V. 10–13. The conduct of Boaz in this PRACTICAL OBSERVATIONS. transaction is worthy of the highest encomiums. It behoves aged persons to recollect their He neither attempted to take advantage of younger days, and not to exclude young perRuth's exposed situation, nor reproached her sons from those lawful satisfactions, of which with impropriety of conduct, nor disdained her themselves bave given up all thoughts. (1:12.) as a poor destitute stranger, nor suggested that Indeed we onght not to make our own conduct she was swayed hy interested motives in preferr- a standard for that of others, in any matter ing her claim. nn the contrary, instead of which the law of God leaves to our choice; but suspecting her of any ill intentions, be imputed should, without censure, allow them in many ber whole conduct to her affection to the family things which we deem inexpedient for our of Elimelech, and to Naomi; as if she had thus | selves. The word of God has pronounced shewn her greater kindness, than in coming “marriage honorable in all;" and therefore with her into the land of Israel: and he com- || those who from inclination, prudential regard mended her, for giving him, an elder man, the to the interests of their families, a pious desire preference to younger persons, whether rich of being more at leisure, and having more in or poor, Moabites or Israelites; and for her re- || their power for the service of God, and prepargard to the law of God. Perceiving her con-lation for the eternal world, choose to abide in fused, as it is probable, upon the recollection a single state, should not condemn those, who of her situation, he also obviated her fears, ap- may have as good reasons for preferring a marplauded her as a woman of known and approvedried life. If they are imprudent, they “will virtue, and made her a promise of marriage, have trouble in the flesh: 'but their brethren in case a still nearer kinsman who had a prior should spare them,” and not censure what the claim, would wave it, as it might be supposed hell divine law does not condemn. (Notes, 1 Cor.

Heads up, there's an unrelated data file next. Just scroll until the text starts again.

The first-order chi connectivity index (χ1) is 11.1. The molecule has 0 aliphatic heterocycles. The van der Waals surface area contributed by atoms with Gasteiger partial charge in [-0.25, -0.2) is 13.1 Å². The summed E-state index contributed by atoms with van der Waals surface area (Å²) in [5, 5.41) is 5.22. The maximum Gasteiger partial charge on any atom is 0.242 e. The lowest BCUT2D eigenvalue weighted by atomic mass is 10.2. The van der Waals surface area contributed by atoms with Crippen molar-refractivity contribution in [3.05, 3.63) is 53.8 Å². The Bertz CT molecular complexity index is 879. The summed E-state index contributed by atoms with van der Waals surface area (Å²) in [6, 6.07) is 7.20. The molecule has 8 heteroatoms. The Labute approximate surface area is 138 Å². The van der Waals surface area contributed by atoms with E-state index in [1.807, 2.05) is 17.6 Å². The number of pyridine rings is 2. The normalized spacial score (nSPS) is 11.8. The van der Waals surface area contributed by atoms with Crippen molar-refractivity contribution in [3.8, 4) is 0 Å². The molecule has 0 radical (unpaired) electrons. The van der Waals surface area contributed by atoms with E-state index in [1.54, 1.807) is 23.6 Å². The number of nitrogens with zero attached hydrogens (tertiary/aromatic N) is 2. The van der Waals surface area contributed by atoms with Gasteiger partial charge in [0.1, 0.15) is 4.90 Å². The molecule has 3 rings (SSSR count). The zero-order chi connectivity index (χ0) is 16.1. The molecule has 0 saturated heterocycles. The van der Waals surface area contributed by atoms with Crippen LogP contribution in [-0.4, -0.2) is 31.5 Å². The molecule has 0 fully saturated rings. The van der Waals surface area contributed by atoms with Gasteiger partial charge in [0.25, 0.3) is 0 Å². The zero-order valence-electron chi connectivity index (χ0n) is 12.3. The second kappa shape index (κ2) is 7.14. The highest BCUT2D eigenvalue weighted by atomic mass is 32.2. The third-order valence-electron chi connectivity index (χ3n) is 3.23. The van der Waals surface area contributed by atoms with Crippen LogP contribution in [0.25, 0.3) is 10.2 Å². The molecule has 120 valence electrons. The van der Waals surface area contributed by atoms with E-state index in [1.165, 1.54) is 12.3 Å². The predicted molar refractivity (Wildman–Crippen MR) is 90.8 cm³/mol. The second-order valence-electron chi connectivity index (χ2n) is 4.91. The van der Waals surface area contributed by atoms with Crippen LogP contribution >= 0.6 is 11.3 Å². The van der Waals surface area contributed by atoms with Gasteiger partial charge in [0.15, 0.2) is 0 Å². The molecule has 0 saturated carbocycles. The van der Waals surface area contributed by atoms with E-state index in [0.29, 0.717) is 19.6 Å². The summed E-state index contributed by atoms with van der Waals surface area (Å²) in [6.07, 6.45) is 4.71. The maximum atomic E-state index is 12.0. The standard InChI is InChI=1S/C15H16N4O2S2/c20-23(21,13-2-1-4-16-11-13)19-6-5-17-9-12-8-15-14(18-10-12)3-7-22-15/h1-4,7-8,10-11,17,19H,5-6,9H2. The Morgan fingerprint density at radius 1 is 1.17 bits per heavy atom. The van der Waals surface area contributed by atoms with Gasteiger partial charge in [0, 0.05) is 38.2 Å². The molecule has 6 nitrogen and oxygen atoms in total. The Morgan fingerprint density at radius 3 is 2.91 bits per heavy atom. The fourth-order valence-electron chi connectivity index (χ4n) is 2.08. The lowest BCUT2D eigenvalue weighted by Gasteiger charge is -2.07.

thou wilt redeem it, redeem it; but if Boaz proposes to the kinsman of whom he had spoken to redeemthou wilt not redeem it, then tell me, that Elimelech's land, and to marry Ruth; which he declines
to || 1 may know: " for there is none to redeem 12. She bears Obed the grandfather of David, 13–17. The it beside thee; and I am after thee. And genealogy from Pharez to David, 18-22.
he said, I will redeem it. THEN went Boaz up a to gate, 5 Then said Boaz, What day hold, the kinsman of whom Boaz spake thou must buy it also of Ruth the Mocame by; unto whom he said, Ho, such | abitess, the wife of the dead, to raise a one, turn aside, sit down here. And he up the name of the dead upon his inherturned aside, and sat down.
itance. 2 And he took ten men of the elders 6 And the kinsman said, I cannot reof the city, and said, Sit ye down here. || deem it for myself, lest I mar mine own And they sat down.
inheritance: redeem thou my right to 3 And • he said unto the kinsman, thyself; for I cannot redeem it. Naomi that is come again out of the coun- 7 Now this was the manner in former try of Moab, selleth a parcel of land time in Israel, concerning redeeming, and which was our brother Elimelech's:
concerning changing, for to confirm all 4 And I thought to advertise thee, things; * a man plucked off his shoe, and saying, 'Buy it before the inhabitants, I gave it to his neighbor: and this was a and before the elders of my people. If testimony in Israel.
8 Therefore the kinsman said unto * Heb. I said I will reveal in Boaz, Buy it for thee: so he drew off his
a Deut. 16:18. 17:5. 21:19. 26: Lam. 5:14. Acts 6:12.
thine ear. cls. 55:1. Zech. 2:6.
f Jer. 32:7-9. Rom. 12:17. 2 d Ex. 18:21,22, Deut. 29:10. 31: Cor. 8:21. Phil. 4:8. 28. 1 Kings 21:3. Prov. 31:23. 8 Gen. 23:18. Jer. 32:10-12.
h Lev. 25:25-29.
6. Matt. 22:24. Luke 20:28. i 3:13. Gen. 38:8. Deut. 25:5, k Deut. 25:7-10.